In a recent Zits comic strip, Jeremy was caught looking through his dad’s old dental school yearbooks. Dad got all excited and said: “Doing some career shopping?” Jeremy replied: “No, looking for band names. ‘Black Hairy Tongue’ – that’s a definite maybe.”
While it seems absurd out of context, band names tend to skew toward the crazy: Smashing Pumpkins, Bare Naked Ladies, Lonely Goats, Hootie & the Blowfish, Matchbox 20, Red Hot Chili Peppers, Echo & the Bunnymen, and, appallingly, the Child Molesters. Even bands that have become iconic – so we have become accustomed to their name – don’t really make sense when taken in isolation: the Beatles, Rolling Stones, Def Leppard, the Who, and the Grateful Dead just to name a few.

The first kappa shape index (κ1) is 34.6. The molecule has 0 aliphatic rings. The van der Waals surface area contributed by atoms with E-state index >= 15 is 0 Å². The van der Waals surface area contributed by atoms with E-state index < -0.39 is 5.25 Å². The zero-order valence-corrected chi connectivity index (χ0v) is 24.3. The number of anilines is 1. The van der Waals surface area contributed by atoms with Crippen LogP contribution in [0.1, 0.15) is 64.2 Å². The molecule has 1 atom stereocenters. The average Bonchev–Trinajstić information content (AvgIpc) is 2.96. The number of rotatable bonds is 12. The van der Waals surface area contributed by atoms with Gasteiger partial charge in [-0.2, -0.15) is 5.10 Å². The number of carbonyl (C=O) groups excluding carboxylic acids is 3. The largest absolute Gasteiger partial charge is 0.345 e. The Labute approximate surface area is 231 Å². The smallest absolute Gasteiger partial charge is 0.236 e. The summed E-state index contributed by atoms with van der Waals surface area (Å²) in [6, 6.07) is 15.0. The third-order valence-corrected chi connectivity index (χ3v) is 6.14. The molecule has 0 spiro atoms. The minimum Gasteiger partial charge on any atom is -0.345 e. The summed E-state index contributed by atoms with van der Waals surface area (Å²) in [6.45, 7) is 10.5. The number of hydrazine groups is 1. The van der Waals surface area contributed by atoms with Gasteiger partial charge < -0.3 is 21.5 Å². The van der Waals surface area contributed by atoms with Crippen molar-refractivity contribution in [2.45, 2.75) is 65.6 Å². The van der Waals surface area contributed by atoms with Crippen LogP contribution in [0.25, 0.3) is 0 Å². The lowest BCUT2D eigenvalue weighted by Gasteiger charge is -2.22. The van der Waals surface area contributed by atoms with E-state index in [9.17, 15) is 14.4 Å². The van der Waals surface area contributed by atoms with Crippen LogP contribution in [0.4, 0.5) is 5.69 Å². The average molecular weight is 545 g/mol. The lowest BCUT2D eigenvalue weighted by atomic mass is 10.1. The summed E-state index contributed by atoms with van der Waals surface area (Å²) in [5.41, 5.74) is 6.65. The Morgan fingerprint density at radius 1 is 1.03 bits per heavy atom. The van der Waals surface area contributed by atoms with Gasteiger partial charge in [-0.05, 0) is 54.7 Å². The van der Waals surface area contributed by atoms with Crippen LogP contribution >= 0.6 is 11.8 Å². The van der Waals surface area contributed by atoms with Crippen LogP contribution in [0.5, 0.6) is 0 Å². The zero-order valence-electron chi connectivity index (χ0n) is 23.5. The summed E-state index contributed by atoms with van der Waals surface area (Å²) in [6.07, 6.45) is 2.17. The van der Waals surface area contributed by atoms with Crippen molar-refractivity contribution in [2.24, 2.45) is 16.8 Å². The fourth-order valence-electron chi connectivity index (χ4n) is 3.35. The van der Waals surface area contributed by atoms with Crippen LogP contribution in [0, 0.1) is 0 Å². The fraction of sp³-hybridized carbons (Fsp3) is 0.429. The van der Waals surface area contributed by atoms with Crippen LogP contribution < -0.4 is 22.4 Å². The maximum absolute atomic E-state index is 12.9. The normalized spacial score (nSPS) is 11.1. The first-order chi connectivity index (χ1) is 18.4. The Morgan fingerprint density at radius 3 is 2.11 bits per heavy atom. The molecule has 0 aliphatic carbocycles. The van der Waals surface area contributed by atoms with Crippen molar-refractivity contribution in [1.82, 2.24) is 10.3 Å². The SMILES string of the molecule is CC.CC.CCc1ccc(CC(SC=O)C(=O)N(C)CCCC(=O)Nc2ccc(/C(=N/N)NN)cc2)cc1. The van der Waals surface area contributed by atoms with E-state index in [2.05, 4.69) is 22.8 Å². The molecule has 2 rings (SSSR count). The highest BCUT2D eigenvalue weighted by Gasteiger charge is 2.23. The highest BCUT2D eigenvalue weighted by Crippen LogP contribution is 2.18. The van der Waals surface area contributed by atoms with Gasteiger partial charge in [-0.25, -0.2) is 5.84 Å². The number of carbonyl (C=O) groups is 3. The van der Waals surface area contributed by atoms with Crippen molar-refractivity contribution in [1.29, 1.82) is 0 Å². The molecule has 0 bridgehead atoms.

When assembling a group together in a workshop or for a team project, instead of encouraging them to provide a team name – which tends to conjure sports teams or common nouns – require your group to name themselves as a band. (You can also use it as an individual icebreaker: “If you were going to start a band, what would you name it?”) The exercise automatically gives them license to be crazy and stimulates thinking outside of the box – music to the ears of a facilitator.